Managing the distribution process

Ideally, you, as the exporter, should control or at least be involved in the distribution process through the various channels to the final buyer, whether this is an industrial end-user or a consumer. Such involvement, however, is not always practical or cost-effective. Consequently, your choice of intermediary and subsequent management of the channels must be sound. The channels you select will ultimately affect every other marketing decision you make.

For example, if the marketing channel is a long one, the various mark-ups enjoyed by the intermediaries involved will ultimately affect the consumer price and this will have an impact on sales volume. Similarly, the size of a sales force will depend on whether goods are sold directly to retailers or only to wholesalers. The channel decision will also involve the company in long-term commitments from which it may be difficult to extract itself should company policy change at a later stage.

Sight should not be lost of the fact that, by using intermediaries, effective control over the market is lost, and therefore the selection of the channel constituents must be carried out with particular care. Before embarking on this task, the exporter needs to ensure that company policy has been clarified and communicated to each channel member in respect of the following:

  • The company’s specific export marketing goals, expressed in terms of sales volume, market share and profit margin requirements
  • The financial and human resources that are to be allocated to the development of international distribution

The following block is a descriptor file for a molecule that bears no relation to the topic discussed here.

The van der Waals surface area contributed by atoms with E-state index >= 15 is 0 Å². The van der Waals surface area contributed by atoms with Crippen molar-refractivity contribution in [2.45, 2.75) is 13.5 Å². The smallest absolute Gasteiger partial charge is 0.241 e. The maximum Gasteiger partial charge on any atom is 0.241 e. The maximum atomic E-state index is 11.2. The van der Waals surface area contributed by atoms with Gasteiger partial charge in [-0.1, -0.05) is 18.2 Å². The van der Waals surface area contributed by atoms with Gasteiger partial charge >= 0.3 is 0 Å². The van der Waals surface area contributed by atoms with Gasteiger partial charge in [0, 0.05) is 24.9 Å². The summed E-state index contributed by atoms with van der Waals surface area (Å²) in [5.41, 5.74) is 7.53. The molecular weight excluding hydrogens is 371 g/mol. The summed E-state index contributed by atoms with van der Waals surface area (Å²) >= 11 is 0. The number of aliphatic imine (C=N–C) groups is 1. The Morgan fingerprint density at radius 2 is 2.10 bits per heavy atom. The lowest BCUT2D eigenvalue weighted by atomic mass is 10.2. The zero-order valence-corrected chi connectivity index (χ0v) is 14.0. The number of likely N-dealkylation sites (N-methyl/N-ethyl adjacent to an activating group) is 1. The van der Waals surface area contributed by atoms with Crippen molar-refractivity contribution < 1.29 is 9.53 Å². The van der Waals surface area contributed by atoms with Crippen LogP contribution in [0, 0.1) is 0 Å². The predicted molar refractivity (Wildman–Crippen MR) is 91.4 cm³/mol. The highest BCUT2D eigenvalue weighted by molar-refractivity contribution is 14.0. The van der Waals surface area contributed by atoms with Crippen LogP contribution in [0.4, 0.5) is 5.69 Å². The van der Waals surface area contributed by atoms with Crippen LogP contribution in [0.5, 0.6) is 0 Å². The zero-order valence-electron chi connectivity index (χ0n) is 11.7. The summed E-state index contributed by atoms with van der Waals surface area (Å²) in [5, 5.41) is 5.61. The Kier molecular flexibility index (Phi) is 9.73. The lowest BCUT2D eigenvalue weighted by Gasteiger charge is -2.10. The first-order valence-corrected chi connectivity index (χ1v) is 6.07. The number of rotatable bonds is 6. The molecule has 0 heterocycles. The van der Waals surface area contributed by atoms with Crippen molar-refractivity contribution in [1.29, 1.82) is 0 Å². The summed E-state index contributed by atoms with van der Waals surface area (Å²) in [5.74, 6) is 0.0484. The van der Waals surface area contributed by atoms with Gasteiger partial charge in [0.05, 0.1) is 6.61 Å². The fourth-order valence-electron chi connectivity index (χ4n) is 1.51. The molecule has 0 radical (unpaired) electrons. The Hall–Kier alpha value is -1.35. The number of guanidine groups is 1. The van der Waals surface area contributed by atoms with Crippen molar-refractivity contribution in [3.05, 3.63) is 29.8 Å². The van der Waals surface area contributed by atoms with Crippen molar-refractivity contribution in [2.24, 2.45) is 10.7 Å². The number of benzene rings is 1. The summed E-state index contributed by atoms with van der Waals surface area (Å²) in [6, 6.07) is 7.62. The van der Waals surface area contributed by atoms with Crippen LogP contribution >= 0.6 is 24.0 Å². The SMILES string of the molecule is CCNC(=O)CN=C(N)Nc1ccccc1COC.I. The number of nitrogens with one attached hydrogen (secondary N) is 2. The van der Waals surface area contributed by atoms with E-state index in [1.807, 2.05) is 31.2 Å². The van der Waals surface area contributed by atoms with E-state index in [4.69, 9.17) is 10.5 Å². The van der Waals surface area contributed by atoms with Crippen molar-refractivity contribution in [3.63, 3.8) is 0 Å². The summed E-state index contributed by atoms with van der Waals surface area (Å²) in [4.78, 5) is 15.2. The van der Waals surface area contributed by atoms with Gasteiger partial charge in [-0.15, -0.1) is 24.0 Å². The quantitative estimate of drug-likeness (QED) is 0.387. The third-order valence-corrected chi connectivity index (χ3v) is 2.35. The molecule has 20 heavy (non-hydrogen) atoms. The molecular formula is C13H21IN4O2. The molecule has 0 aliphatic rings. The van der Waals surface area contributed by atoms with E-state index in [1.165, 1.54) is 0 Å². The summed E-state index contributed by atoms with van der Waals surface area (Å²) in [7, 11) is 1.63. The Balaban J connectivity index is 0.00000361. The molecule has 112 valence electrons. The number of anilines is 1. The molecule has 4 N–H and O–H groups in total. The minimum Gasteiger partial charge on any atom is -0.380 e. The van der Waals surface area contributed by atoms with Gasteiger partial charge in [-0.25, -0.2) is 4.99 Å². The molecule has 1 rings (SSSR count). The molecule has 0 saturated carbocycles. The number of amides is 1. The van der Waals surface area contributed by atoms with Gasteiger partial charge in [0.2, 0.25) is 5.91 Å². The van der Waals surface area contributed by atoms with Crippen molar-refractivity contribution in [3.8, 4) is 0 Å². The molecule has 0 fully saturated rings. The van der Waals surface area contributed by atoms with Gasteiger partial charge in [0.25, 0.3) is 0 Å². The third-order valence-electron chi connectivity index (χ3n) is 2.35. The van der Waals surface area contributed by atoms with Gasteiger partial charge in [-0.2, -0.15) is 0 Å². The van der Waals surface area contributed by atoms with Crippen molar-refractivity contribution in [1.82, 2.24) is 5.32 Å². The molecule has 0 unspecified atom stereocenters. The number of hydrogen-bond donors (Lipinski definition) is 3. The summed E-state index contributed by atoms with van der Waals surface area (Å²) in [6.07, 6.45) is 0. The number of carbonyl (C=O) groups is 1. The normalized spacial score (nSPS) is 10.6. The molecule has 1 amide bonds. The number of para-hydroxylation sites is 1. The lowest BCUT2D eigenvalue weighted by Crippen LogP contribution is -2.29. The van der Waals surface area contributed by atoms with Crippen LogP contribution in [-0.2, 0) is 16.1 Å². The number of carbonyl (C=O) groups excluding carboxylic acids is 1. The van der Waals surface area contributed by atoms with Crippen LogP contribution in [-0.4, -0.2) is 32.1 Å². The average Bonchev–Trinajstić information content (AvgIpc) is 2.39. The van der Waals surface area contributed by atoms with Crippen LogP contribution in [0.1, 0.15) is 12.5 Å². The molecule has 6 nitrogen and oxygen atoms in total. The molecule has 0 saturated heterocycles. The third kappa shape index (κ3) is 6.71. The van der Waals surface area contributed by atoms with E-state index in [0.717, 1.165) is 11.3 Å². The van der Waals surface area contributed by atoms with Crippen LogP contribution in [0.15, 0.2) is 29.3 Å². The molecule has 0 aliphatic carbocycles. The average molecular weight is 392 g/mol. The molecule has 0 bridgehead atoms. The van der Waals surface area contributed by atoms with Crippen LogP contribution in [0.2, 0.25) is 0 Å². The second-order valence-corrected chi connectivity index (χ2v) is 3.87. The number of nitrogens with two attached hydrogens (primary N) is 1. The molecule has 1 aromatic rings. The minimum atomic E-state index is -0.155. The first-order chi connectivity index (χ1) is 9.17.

• How the channels of distribution will be controlled, the length of channels, terms of sale, etc.

Preparing a distribution strategy statement for your export plan

These distribution issues we discuss in detail in subsequent sections. Once you have worked through these various issues, you should be able to prepare a statement outlining your export distribution strategy. This strategy should outline the following;

  • Your choice of market-entry channel
  • Your choice of in-market channel
  • Whether you plan to market and distribute your goods directly or indirectly
  • Whether you plan to use intermediaries or not
  • How you plan to manage the distribution channel
  1. You can market, sell and/or distribute the goods directly to the end-user, as is often the case with industrial goods or when selling over the Internet.
  2. You can market, sell and/or distribute your goods to foreign customers, using local and foreign intermediaries who perform a variety of functions associated moving the goods from the product, as is often the case with consumer products.
  3. You can market, sell

Should the second alternative be chosen, your involvement will normally be with more than one intermediary and each individual link in the ‘distribution chain’ will interface with the others. This marketing network is known as a marketing channel or a distribution channel. A typical example of which is the manufacturer-wholesaler-retailer distribution channel used for many consumer goods